Law and motion days in District Court provide a front row seat to America’s failed war on drugs.
This past Monday was no different. It’s a sad affair every time.
Two young ladies who came before Judge Robert Lane stood out more than any of the other poor souls in court that morning. One was dressed in jailhouse clothes, shackles connecting her wrists to her waist. She had this face that could stop a train, a really pretty young woman. Young and vibrant and yet she also has a nasty drug problem and was in jail because of it.
She started crying when Judge Lane asked her if she had any kids. She has five, including a 4-month-old that was exposed to her mother’s drug use inside the womb.
It was sentencing day, and the young woman was facing at least three months in prison — or if she chose to wait for a bed at the Salvation Army’s in-house rehabilitation center, she could likely stay in jail for six months waiting for it to open up. She chose prison and the shorter sentence. Rehabilitation went out the window.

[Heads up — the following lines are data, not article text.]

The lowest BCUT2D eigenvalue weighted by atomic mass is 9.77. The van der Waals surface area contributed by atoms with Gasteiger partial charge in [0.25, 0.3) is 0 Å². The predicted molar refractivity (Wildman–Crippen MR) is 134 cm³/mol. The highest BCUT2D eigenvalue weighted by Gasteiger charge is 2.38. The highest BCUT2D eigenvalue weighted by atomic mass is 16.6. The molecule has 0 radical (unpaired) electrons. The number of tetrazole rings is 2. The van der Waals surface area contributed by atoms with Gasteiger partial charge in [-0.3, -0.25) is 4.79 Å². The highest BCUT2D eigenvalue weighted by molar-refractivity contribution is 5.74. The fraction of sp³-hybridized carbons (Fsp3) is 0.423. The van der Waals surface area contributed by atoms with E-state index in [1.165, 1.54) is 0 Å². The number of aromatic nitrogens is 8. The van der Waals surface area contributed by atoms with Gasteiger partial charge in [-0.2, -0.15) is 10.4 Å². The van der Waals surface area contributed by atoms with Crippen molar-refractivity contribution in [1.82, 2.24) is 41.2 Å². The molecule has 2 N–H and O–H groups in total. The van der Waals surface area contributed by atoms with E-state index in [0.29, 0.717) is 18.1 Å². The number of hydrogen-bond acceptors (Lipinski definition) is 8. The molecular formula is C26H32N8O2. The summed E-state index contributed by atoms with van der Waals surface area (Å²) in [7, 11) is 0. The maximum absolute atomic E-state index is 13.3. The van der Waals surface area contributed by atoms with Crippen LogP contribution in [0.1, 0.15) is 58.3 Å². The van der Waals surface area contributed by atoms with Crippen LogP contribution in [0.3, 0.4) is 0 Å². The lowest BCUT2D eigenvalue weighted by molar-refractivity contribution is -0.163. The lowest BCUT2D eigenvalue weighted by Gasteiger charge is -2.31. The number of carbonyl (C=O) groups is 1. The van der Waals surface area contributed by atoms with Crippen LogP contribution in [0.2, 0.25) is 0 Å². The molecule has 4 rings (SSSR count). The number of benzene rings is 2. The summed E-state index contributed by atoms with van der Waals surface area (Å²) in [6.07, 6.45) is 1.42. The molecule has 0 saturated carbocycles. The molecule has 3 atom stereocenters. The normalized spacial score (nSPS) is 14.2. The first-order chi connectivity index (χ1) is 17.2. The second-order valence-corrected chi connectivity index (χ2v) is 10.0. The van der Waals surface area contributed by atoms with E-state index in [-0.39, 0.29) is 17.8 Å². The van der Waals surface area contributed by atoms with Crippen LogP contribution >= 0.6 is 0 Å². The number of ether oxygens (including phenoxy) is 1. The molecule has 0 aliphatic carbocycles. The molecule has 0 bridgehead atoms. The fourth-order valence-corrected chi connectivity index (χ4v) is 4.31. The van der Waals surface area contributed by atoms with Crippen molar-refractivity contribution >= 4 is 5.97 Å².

The other young woman who stood out on Monday was a familiar face at the courthouse — she had various scrapes with the law, nothing too major, and admitted that many of them were due to her methamphetamine use. She not only stood out for being a familiar — and again a very vibrant looking young woman — but also because she was very, very pregnant. This time the judge asked how long she’d been sober. She answered that it had been six weeks since she last used meth. He then asked when the baby was due. She said March.
I just shook my head. Another baby abused in the womb by a careless, selfish drug user.
After a quick sentence of probation that I believe involved drug court, the woman walked out of the court room; but not before Lane asked her if she might need closer attention, maybe an in-patient rehab. She declined the offer, wiped tears away from her cheeks and walked away. I bet $100 she will be back in court or in jail before summer, baby or not.
Multiply these two women by several hundred and you have what has become a carousel of social deterioration that plays out week in and week out. The crowded courts of Pahrump, Nye County, Nevada serve as its theater of destruction.